Table 6.:
Management and infectious outcomes of military personnel with open tibia fracture and osteomyelitis (number [%])
Table 6-A.:
Management and infectious outcomes of military personnel with open tibia fracture and osteomyelitis (number [%])


Open tibia fractures sustained during war are a common occurrence and frequently result in severe infections such as osteomyelitis. The development of infection has been shown to decrease the likelihood of a service member returning to duty and to increase the disability rate [25]. Care of these patients is further complicated by osteomyelitis recurrence after the initial infection was resolved, resulting in additional hospitalizations, surgical procedures, and antibiotic treatment. We found that recurrence is quite common, occurring in 28% of patients. Cultures from patients with recurrent diagnoses are commonly polymicrobial. Univariate analysis demonstrates that patients sustaining injuries with devascularized bone or requiring antibiotic treatment of 22 to 56 days are associated with osteomyelitis recurrence. Patients diagnosed with osteomyelitis classified less stringently as possible osteomyelitis demonstrated similar recurrence rates, despite being treated with vancomycin less frequently.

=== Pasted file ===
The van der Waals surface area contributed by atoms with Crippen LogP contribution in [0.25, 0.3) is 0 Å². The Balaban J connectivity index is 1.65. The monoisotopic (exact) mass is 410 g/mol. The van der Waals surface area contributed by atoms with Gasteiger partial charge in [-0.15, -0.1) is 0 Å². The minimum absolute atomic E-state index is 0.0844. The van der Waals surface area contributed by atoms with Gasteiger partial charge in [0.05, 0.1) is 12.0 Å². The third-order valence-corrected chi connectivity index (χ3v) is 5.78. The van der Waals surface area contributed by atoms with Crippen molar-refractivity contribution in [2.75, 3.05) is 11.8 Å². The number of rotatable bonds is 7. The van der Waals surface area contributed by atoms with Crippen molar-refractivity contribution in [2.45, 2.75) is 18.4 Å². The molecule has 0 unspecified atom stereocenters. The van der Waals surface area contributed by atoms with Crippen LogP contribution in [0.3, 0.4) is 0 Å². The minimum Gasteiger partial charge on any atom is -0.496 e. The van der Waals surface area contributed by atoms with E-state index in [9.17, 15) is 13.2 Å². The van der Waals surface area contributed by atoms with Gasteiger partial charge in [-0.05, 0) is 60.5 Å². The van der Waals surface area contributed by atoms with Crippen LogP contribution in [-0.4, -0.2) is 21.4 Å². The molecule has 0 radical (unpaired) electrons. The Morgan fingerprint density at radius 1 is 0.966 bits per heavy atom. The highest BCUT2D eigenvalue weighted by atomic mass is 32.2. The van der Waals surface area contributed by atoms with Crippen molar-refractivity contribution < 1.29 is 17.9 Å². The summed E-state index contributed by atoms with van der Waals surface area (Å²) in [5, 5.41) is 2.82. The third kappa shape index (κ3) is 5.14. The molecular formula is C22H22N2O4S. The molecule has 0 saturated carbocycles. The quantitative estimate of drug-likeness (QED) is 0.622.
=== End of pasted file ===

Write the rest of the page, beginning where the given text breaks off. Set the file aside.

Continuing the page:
Our study has several limitations. Our minimum followup time requirement of 30 days is a short period in comparison to many fracture studies. This interval was chosen to include all possible patients based on our definition of osteomyelitis recurrence that required recurrent symptoms to occur > 30 days after the initial treatment regimen. Despite this short minimum followup for inclusion, the average length of followup for patients with recurrences was 1176 days. An additional pertinent limitation is the low number of patients with osteomyelitis recurrences, precluding multivariate analysis. As such, our findings must be considered exploratory. Additional limitations include the fact that the exact timing of initial débridement and antibiotic administration is unknown, and antibiotic timing represents an important treatment variable, because prior studies have demonstrated that delayed antibiotic administration after open fracture increases the risk of subsequent deep infection [17, 26]. Nevertheless, all patients were treated similarly following established Department of Defense Joint Trauma System treatment guidelines. Furthermore, antibiotic susceptibility information was missing for 21 patients. Nonetheless, most patients received carbapenem or vancomycin as their initial treatment, which should have provided adequate coverage as a result of their broad-spectrum nature. In addition, 54% of patients received at least three different antibiotic classes during their treatment regimen. Future investigations addressing these limitations might explore timing to débridement, use of antibiotic beads or negative-pressure wound dressings, timing to definitive fixation as well as antibiotic susceptibility and capacity to form biofilms with regard to infectious outcomes. In addition, further exploration of the microbiology of recurrent episodes, particularly with S aureus, may be warranted.